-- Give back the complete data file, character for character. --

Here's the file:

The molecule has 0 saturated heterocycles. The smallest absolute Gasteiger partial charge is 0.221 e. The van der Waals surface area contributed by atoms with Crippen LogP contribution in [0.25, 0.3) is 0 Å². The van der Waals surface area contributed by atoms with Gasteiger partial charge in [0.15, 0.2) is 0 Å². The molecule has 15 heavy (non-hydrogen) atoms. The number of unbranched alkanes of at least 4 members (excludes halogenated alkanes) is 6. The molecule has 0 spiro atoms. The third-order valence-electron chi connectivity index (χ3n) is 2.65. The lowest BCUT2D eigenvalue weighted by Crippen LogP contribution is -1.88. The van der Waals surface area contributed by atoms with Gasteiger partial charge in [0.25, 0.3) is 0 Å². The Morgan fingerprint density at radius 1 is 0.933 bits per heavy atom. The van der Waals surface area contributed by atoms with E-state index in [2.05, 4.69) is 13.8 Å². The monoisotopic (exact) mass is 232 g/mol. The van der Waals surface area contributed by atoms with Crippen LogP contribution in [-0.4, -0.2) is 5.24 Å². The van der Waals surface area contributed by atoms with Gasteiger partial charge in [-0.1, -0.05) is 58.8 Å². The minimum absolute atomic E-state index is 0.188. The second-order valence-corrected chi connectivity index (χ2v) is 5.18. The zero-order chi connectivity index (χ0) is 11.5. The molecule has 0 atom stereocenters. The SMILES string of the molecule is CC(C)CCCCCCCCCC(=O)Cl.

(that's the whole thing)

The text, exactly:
The molecule has 0 saturated heterocycles. The smallest absolute Gasteiger partial charge is 0.221 e. The van der Waals surface area contributed by atoms with Crippen LogP contribution in [0.25, 0.3) is 0 Å². The van der Waals surface area contributed by atoms with Gasteiger partial charge in [0.15, 0.2) is 0 Å². The molecule has 15 heavy (non-hydrogen) atoms. The number of unbranched alkanes of at least 4 members (excludes halogenated alkanes) is 6. The molecule has 0 spiro atoms. The third-order valence-electron chi connectivity index (χ3n) is 2.65. The lowest BCUT2D eigenvalue weighted by Crippen LogP contribution is -1.88. The van der Waals surface area contributed by atoms with Gasteiger partial charge in [0.25, 0.3) is 0 Å². The Morgan fingerprint density at radius 1 is 0.933 bits per heavy atom. The van der Waals surface area contributed by atoms with E-state index in [2.05, 4.69) is 13.8 Å². The monoisotopic (exact) mass is 232 g/mol. The van der Waals surface area contributed by atoms with Crippen LogP contribution in [-0.4, -0.2) is 5.24 Å². The van der Waals surface area contributed by atoms with Gasteiger partial charge in [-0.1, -0.05) is 58.8 Å². The minimum absolute atomic E-state index is 0.188. The second-order valence-corrected chi connectivity index (χ2v) is 5.18. The zero-order chi connectivity index (χ0) is 11.5. The molecule has 0 atom stereocenters. The SMILES string of the molecule is CC(C)CCCCCCCCCC(=O)Cl.